The state-run TV station helped the government in its efforts to pin the blame on ETA, by using the banner “ETA attack” from the very start.
In its call for demonstrators to come out on Friday to mourn the victims and repudiate the attacks, the government added the theme “in defense of the constitution”, which nationalist sectors want to amend.
Throughout Spain, as many as 12 million people poured out into the streets Friday, defying the cold and heavy rain.
“Spanish television was broadcasting footage of the demonstrations in Madrid, lingering on images of signs that read ‘An Entire Nation and Only One Flag’, but never showing the placards reading ‘No to War, Yes to Peace’,” according to an on-line article by Spanish journalist Lucía Etxebarría.
According to Etxebarría, the newspaper El Mundo refused to publish an article in which she criticized the government’s hypothesis that ETA was responsible, even though the daily had specifically commissioned the story.
On Saturday, Acebes was still saying he was “convinced” that new evidence would prove that the attacks were the work of ETA, while PP candidate Rajoy said he had a “moral conviction” that ETA was involved.
While people were talking about ETA in Spain, the rest of the world seemed to be watching another movie, perhaps moved by their own fears, or perhaps because they were able to see from afar, in the mangled trains, disturbing signs of the hand of Islamic terrorism.
In Israel, reports of the train blasts were accompanied from the start by talk of al-Qaeda, the Islamic network led by fugitive Saudi national Osama bin Laden that is blamed for the Sep. 11, 2001 terror attacks in New York and Washington, D.C.
US intelligence officials and journalists promptly pointed out that a series of numerous large-scale explosions in rapid sequence fit with al-Qaeda’s style.
In Buenos Aires, callers, including homemakers, were phoning the radio stations to give their impression that al-Qaeda, not ETA, was responsible for the horror. The same thing was said by Spaniards living in Argentina, who gathered Friday to mourn and repudiate the tragedy.
By Saturday, when thousands of Spaniards gathered outside PP headquarters in Madrid, Bilbao, Santiago, Barcelona, Gijón, Zaragoza and other cities in Spain to protest the government’s handling of the evidence regarding the attacks and demand that it tell the truth, ETA had already denied twice that it was involved in Thursday’s blasts.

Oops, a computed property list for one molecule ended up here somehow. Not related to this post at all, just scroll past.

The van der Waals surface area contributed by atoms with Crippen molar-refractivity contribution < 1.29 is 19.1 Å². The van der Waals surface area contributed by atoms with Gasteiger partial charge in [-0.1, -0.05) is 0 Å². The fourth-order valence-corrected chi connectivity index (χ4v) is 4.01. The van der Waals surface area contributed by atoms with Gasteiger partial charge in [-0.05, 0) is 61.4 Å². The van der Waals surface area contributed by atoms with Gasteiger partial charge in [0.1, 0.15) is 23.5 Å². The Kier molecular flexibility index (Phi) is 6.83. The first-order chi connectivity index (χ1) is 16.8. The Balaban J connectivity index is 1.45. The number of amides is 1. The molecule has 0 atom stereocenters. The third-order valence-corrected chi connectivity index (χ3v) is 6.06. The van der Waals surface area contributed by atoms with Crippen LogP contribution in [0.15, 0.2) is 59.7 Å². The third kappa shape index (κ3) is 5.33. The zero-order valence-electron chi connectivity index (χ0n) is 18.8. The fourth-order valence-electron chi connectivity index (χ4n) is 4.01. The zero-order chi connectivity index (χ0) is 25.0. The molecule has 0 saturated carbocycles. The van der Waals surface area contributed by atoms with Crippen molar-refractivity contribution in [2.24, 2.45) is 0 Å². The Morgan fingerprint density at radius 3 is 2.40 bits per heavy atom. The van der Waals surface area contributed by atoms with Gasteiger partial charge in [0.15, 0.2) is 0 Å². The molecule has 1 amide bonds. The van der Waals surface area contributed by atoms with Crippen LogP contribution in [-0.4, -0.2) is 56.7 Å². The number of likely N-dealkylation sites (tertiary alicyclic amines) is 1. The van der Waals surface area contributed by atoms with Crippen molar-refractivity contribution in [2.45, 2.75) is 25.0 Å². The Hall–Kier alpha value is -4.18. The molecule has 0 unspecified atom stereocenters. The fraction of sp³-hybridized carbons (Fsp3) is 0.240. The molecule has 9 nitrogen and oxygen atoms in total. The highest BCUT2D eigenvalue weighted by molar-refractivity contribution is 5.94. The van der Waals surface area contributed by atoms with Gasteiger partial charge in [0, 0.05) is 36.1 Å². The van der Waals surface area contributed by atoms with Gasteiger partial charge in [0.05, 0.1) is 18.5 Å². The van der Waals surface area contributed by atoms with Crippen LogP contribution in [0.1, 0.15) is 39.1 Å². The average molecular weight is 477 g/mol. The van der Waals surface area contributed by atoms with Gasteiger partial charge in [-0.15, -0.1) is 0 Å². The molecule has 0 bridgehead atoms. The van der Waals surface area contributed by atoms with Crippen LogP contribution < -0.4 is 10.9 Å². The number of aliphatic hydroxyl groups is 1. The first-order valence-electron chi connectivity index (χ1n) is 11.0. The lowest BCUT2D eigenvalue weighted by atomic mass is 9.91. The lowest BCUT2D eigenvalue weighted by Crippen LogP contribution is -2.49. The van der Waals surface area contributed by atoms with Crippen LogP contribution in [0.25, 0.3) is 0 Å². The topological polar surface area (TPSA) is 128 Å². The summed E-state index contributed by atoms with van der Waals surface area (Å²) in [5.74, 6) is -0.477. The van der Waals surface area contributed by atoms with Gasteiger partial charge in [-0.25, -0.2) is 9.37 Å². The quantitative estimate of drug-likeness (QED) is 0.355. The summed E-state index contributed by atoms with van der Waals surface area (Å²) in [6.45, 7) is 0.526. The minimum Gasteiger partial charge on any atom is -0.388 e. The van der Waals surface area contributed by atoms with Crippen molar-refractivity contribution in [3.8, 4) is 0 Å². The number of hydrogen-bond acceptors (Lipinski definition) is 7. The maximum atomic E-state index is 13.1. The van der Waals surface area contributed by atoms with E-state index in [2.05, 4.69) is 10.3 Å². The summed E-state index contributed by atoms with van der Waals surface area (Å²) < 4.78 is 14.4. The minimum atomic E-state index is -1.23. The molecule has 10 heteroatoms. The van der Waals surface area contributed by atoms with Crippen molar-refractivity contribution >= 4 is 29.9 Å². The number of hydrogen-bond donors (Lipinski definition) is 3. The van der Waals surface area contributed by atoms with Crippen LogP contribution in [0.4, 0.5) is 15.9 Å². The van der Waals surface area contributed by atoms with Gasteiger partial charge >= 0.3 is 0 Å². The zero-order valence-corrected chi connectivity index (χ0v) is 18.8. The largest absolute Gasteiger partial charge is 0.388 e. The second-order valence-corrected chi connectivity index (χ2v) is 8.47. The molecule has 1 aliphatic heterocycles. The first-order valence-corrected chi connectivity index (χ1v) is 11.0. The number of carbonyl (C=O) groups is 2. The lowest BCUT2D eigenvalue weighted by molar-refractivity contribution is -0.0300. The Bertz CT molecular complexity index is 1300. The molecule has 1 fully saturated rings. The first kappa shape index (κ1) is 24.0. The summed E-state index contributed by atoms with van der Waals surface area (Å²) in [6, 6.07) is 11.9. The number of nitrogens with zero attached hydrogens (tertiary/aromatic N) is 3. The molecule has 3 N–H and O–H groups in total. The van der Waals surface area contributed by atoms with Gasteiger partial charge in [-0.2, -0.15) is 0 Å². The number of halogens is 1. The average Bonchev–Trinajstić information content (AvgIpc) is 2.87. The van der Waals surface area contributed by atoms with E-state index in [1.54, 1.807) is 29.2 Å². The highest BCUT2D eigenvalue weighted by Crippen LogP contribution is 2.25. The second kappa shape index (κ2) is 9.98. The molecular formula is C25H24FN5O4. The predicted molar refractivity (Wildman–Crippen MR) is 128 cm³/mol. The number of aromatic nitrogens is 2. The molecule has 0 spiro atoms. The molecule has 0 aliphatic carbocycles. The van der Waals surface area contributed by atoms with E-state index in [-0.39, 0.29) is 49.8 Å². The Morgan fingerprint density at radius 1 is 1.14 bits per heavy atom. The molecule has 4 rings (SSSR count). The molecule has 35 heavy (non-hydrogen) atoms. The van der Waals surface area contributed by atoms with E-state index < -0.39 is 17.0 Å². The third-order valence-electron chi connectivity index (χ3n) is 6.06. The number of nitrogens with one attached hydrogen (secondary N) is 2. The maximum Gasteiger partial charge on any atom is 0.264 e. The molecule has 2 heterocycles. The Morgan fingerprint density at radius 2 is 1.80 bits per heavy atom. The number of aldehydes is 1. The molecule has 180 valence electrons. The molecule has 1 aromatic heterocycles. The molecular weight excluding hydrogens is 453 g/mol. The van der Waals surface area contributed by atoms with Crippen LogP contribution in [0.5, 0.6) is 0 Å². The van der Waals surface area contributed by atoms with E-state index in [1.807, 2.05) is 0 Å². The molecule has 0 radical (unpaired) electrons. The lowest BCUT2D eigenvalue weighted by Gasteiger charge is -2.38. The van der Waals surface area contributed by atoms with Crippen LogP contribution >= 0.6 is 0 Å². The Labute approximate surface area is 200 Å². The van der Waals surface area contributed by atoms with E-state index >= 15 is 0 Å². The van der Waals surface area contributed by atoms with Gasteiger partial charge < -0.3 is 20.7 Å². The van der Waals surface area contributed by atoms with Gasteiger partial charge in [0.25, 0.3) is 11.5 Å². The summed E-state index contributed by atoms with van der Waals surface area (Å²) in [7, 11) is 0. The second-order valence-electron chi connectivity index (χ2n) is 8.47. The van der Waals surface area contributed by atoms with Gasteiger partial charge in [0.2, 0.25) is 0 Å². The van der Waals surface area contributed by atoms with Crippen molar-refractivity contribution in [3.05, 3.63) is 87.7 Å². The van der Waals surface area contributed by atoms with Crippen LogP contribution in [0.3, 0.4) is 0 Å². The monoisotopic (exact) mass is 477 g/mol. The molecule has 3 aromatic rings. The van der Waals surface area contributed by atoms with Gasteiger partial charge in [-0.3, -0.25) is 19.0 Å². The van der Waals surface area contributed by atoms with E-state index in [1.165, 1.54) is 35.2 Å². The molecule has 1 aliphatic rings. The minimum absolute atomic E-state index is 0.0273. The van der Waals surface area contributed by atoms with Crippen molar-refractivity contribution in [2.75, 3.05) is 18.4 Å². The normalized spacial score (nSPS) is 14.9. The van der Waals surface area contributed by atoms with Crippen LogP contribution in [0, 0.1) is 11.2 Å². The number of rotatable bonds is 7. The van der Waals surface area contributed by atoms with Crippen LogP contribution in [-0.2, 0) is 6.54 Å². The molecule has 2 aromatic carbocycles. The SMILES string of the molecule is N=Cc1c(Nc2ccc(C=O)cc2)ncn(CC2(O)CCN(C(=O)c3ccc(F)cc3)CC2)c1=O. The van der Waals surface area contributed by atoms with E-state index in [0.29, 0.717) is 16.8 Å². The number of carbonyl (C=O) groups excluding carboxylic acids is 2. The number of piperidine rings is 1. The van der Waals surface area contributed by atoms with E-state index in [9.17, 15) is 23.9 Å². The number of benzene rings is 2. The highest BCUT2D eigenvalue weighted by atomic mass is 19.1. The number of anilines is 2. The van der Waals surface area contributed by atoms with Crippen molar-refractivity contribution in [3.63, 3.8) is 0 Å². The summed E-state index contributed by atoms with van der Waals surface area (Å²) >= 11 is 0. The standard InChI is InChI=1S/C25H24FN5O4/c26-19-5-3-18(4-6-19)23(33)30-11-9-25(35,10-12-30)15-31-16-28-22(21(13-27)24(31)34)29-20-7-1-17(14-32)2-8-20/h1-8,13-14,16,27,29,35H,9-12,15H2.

“Who Was Responsible?”, “Liars!” and “We Want the Truth!” shouted the crowds, although those who called the demonstrations had urged people to gather in silence, because according to campaign rules, the day before the elections is a “day of reflection.”
The tension reached such a point that in Pamplona, in the Basque Country, an off-duty police officer shot and killed a local baker after an argument over the attacks.
It was then that the government reported the appearance of a video left in a trash bin near a mosque in Madrid, in which a man who identifies himself as a “military spokesman” for al-Qaeda in Europe, Abu Dujan Al Afgani, said the group was responsible for the explosions.
This is a response to Spain’s “collaboration with the criminals Bush and his allies…to the crimes that you caused in the world, and specifically in Iraq and Afghanistan, and there will be more if God wills it,” he says in Arabic.
Local authorities in Spain had already arrested five foreign suspects, three from Morocco and two from India, and the ETA hypothesis was crumbling fast.
On Sunday, the PP lost its eight-year hold on power to the PSOE, which took 43 percent of the vote. Voter turnout was the highest in 29 years.
The PSOE had opposed the war on Iraq from the onset.
Still in shock, Spain’s grieving voters used their ballots to demand the truth, and reaffirm democracy, above and beyond party loyalty.
But if Islamic extremists were indeed responsible for the attacks in Madrid, and indirectly altered the results of the elections, not only Spain but the entire world now has much more to worry about.
Read more by Diana Cariboni